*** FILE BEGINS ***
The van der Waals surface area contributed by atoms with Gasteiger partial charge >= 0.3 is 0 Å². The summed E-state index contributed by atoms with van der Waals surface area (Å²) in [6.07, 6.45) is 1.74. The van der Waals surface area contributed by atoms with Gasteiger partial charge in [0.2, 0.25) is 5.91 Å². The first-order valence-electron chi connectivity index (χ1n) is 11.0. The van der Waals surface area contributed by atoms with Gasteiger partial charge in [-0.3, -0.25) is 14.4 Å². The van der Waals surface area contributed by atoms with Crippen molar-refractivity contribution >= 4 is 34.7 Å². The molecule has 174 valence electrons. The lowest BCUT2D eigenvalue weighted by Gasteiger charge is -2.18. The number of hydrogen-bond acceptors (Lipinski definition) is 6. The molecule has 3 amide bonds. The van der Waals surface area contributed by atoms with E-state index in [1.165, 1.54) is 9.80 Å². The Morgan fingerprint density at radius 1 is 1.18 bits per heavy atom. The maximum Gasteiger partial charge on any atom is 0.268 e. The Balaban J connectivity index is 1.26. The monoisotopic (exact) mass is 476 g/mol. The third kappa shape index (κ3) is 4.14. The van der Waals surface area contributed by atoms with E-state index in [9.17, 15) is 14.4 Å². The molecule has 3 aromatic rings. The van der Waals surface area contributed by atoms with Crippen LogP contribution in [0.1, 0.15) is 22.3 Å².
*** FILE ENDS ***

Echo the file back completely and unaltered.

The van der Waals surface area contributed by atoms with Gasteiger partial charge >= 0.3 is 0 Å². The summed E-state index contributed by atoms with van der Waals surface area (Å²) in [6.07, 6.45) is 1.74. The van der Waals surface area contributed by atoms with Gasteiger partial charge in [0.2, 0.25) is 5.91 Å². The first-order valence-electron chi connectivity index (χ1n) is 11.0. The van der Waals surface area contributed by atoms with Gasteiger partial charge in [-0.3, -0.25) is 14.4 Å². The van der Waals surface area contributed by atoms with Crippen molar-refractivity contribution >= 4 is 34.7 Å². The molecule has 174 valence electrons. The lowest BCUT2D eigenvalue weighted by Gasteiger charge is -2.18. The number of hydrogen-bond acceptors (Lipinski definition) is 6. The molecule has 3 amide bonds. The van der Waals surface area contributed by atoms with E-state index in [1.165, 1.54) is 9.80 Å². The Morgan fingerprint density at radius 1 is 1.18 bits per heavy atom. The maximum Gasteiger partial charge on any atom is 0.268 e. The Balaban J connectivity index is 1.26. The monoisotopic (exact) mass is 476 g/mol. The third kappa shape index (κ3) is 4.14. The van der Waals surface area contributed by atoms with E-state index in [9.17, 15) is 14.4 Å². The molecule has 3 aromatic rings. The van der Waals surface area contributed by atoms with Crippen LogP contribution in [0.1, 0.15) is 22.3 Å².